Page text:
"For better or for worse," Miller said, "Donald Trump is going to be his best – and worst – political and foreign policy adviser in the days ahead."
On the very day Trump announced O'Brien's appointment, some analysts noted, Trump took a low-key approach to questions about responding to Iran; Pompeo, meanwhile, described the attack on the Saudi oil facilities as "an act of war."
"Good luck in your new role coordinating the statements and actions of President Trump’s national security cabinet, Mr. O’Brien," said Heather Hurlburt, who directs the New Models of Policy Change project at the think tank New America.
Others said O'Brien brings unique strengths to the job.
"Robert O'Brien has the right background at this moment of crisis in the Middle East and beyond," said Notre Dame law school professor Mary Ellen O’Connell, who specializes in international law. "He is deeply immersed in the operation and promotion of the law that keeps the peace – a welcome change from the law-deriding, bellicose John Bolton."
Sen. Lindsey Graham, R-S.C., a defense hawk often allied with Bolton, called O'Brien a great choice.
“He understands the world for the dangerous place it is,” Graham said Wednesday on Capitol Hill. “He’s got great negotiating skills as our hostage negotiator, and I think he’ll be a very sound policy adviser to the president.”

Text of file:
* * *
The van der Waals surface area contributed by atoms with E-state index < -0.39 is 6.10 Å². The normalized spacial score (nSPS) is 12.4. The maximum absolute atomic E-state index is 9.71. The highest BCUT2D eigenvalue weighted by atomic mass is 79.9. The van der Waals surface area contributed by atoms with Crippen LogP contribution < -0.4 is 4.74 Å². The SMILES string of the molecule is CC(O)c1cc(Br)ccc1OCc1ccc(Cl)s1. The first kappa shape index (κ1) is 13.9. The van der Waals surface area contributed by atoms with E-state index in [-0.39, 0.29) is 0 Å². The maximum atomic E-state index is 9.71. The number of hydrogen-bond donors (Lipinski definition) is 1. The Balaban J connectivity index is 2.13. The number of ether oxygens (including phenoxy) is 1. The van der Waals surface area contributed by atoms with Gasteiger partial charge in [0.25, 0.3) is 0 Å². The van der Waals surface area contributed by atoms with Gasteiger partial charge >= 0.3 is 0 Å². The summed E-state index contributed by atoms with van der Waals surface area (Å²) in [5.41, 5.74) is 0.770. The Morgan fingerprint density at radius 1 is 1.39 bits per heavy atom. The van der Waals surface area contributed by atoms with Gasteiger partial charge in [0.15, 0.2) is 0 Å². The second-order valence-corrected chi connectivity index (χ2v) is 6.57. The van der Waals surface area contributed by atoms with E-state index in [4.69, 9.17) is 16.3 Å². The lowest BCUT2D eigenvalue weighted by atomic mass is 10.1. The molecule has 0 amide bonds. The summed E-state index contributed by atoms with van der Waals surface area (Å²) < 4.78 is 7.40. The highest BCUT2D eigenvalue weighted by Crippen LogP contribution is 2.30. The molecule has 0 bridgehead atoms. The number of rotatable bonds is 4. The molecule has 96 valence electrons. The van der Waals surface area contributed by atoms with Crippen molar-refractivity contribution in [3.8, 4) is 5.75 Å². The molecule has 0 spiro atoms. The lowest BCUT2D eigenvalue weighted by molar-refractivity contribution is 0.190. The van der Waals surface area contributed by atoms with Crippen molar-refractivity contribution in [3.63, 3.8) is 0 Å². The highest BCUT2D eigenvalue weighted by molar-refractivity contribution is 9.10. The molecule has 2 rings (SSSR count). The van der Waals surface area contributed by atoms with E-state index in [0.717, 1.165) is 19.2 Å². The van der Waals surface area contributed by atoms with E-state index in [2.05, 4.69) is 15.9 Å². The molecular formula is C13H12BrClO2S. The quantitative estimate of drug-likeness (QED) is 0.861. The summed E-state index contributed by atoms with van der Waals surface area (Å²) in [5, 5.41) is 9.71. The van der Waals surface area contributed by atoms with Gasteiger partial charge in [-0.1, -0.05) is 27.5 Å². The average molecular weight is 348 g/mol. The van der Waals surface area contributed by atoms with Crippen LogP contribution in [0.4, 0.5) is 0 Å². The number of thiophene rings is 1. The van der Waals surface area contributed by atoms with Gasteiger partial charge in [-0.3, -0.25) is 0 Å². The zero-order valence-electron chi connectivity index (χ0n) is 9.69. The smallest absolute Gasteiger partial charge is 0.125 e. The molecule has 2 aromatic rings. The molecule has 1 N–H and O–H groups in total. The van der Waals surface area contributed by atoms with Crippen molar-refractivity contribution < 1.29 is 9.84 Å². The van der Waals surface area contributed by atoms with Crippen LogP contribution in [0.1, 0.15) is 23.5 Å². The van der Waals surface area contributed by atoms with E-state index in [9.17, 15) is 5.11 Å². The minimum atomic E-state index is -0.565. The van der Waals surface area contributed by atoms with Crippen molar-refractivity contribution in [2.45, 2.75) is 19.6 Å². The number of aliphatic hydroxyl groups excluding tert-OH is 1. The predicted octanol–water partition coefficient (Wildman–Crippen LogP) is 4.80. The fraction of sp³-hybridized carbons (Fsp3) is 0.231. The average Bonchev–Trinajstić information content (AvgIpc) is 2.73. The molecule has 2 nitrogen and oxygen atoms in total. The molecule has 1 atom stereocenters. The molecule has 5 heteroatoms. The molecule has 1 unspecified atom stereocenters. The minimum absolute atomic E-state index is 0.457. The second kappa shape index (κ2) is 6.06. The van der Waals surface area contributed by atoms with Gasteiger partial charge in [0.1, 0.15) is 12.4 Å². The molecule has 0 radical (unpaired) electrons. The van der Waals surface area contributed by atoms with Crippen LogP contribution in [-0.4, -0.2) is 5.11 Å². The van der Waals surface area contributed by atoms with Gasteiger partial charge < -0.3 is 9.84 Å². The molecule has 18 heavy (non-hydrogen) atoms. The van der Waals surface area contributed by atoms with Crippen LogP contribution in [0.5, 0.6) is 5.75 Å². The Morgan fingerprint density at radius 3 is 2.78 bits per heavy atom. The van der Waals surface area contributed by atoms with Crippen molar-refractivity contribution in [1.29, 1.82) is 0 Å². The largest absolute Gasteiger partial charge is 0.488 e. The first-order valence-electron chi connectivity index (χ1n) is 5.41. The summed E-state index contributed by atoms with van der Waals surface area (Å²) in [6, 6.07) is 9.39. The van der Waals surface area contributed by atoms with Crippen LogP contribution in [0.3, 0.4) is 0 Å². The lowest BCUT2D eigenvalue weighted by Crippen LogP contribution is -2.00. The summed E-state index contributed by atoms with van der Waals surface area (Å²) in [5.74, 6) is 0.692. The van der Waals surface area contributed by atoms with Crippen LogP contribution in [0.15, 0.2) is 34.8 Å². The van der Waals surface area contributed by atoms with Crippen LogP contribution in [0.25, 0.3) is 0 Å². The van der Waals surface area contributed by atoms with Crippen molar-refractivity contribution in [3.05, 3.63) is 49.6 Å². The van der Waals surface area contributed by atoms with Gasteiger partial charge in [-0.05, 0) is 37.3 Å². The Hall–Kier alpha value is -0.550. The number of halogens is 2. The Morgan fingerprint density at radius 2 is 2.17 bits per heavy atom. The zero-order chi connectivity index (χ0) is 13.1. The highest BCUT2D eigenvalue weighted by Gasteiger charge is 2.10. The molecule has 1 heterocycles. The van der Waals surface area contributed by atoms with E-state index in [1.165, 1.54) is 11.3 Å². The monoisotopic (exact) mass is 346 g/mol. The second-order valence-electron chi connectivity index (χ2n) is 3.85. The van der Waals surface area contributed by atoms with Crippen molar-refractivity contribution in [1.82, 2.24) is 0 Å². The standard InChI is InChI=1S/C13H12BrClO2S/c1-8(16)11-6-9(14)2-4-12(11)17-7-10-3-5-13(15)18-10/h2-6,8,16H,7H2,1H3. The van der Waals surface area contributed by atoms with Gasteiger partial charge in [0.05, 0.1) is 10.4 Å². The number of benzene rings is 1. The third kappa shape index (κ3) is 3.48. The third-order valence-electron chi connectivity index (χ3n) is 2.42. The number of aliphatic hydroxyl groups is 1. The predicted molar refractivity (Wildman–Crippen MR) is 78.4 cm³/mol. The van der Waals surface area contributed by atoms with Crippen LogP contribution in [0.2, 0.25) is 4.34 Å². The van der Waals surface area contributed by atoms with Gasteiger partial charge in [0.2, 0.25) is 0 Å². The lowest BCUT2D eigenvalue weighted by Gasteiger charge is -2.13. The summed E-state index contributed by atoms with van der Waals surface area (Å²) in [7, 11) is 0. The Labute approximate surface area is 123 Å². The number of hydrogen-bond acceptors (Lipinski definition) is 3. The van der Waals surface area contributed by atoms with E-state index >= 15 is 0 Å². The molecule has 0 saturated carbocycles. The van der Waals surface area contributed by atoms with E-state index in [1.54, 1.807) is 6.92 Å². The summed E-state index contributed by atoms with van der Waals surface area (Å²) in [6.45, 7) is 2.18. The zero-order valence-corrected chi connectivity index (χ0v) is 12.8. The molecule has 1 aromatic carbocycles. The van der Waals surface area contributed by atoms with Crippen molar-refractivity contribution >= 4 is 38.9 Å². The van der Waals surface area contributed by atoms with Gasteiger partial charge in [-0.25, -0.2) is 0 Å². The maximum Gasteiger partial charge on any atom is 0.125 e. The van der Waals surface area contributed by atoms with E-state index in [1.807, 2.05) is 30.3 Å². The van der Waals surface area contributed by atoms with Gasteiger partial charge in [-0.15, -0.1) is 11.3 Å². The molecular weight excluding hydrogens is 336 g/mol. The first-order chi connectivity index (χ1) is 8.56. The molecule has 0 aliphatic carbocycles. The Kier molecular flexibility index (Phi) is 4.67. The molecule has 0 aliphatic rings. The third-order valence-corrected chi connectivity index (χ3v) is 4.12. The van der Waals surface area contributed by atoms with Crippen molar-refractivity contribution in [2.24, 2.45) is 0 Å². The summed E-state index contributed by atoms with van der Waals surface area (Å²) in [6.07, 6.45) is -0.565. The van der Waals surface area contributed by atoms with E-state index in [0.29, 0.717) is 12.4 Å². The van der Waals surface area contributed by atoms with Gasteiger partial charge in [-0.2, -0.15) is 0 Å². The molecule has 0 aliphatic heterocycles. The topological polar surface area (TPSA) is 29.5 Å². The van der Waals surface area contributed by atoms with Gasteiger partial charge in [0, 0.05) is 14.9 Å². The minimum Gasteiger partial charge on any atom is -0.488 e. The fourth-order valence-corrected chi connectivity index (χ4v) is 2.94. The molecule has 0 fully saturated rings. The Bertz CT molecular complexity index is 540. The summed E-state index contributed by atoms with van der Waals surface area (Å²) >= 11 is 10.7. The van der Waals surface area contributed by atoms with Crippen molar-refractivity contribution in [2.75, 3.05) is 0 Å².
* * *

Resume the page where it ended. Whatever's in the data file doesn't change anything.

O’Brien served in other roles at the State Department, in both the George W. Bush and Obama administrations. A former major in the U.S. Army Reserve and a lawyer, O’Brien helped train judges and lawyers in Afghanistan's criminal justice system. O’Brien served as a U.S. representative to the U.N. General Assembly in 2005, working with Bolton, who was the U.S. ambassador to the United Nations.
O'Brien has also worked on several GOP presidential campaigns, including Mitt Romney's failed 2012 bid against Barack Obama.
Speaking with reporters last week, Trump said he spoke with Pompeo about taking on the national security job as well, but the secretary of State declined the idea.
"We have a lot of the same views, and a couple of a little different views," Trump said of Pompeo. "But he likes the idea of having somebody in there with him, and I do too."
This article originally appeared on USA TODAY: Donald Trump taps hostage negotiator Robert O'Brien to replace Bolton